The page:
A facebook friend posted the picture reproduced above-- it makes the case that President Obama has been a successful creator of jobs, and also paints GW Bush as a president who lost jobs. Another friend pointed out that to be fair, all of Bush's presi...

### Example 9.8: New stuff in SAS 9.3– Bayesian random effects models in Proc MCMC

October 4, 2011 |

Rounding off our reports on major new developments in SAS 9.3, today we'll talk about proc mcmc and the random statement.Stand-alone packages for fitting very general Bayesian models using Markov chain Monte Carlo (MCMC) methods have been available for...

### Example 9.7: New stuff in SAS 9.3– Frailty models

September 27, 2011 |

Shared frailty models are a way of allowing correlated observations into proportional hazards models. Briefly, instead of l_i(t) = l_0(t)e^(x_iB), we allow l_ij(t) = l_0(t)e^(x_ijB + g_i), where observations j are in clusters i, g_i is typically norma...

### Example 9.6: Model comparison plots (Completed)

September 21, 2011 |

We often work in settings where the data set has a lot of missing data-- some missingness in the (many) covariates, some in the main exposure of interest, and still more in the outcome. (Nick describes this as "job security for statisticians").Some ana...

### Example 9.5: New stuff in SAS 9.3– proc FMM

September 13, 2011 |

Finite mixture models (FMMs) can be used in settings where some unmeasured classification separates the observed data into groups with different exposure/outcome relationships. One familiar example of this is a zero-inflated model, where some observat...

### Example 9.4: New stuff in SAS 9.3– MI FCS

September 6, 2011 |

We begin the new academic year with a series of entries exploring new capabilities of SAS 9.3, and some functionality we haven't previously written about.We'll begin with multiple imputation. Here, SAS has previously been limited to multivariate norma...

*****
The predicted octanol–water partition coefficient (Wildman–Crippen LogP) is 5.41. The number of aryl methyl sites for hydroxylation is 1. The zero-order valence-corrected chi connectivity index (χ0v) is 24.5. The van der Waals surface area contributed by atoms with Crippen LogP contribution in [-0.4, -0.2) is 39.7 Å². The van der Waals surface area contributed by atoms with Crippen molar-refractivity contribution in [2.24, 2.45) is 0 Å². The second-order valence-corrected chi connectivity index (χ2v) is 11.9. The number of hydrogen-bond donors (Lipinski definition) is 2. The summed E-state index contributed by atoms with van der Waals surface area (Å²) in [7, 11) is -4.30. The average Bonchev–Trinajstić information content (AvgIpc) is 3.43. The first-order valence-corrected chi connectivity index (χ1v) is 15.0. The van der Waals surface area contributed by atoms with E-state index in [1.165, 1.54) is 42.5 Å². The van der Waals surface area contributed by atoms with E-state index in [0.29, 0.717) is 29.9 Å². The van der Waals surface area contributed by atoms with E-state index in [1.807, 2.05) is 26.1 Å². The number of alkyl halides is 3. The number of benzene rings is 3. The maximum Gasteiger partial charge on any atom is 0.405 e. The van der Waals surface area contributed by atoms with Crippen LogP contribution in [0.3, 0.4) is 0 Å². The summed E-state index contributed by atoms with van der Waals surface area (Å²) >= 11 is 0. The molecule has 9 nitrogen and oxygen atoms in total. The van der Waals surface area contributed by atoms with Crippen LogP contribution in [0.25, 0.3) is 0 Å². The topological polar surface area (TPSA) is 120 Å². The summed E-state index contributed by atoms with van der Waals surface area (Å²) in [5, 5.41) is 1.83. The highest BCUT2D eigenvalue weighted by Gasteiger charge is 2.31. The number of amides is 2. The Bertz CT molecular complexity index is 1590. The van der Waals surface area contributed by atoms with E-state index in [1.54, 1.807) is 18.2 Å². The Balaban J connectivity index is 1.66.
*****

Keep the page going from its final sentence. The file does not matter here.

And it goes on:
### Taking August off!

July 31, 2011 |

We'll be back with recharged batteries and lots of new entries in September. Have a great summer*!As usual, please send any questions you have about using SAS or R.*Not valid in the southern hemisphere.

### Really useful R package: sas7bdat

July 25, 2011 |

For SAS users, one hassle in trying things in R, let alone migrating, is the difficulty of getting data out of SAS and into R. In our book (section 1.2.2) and in a blog entry we've covered getting data out of SAS native data sets. Unfortunately, for ...

### Example 9.2: Transparency and bivariate KDE

July 11, 2011 |

In Example 9.1, we showed a binning approach to plotting bivariate relationships in a large data set. Here we show more sophisticated approaches: transparent overplotting and formal two-dimensional kernel density estimation. We use the 10,000 simulat...

### A third year of entries!

July 1, 2011 |

Contrary to previous reports, we started blogging after our book was published, with the conceit that we were adding examples to the book. Today marks the second anniversary of the book's appearance and of the blog. To celebrate, we're turning over o...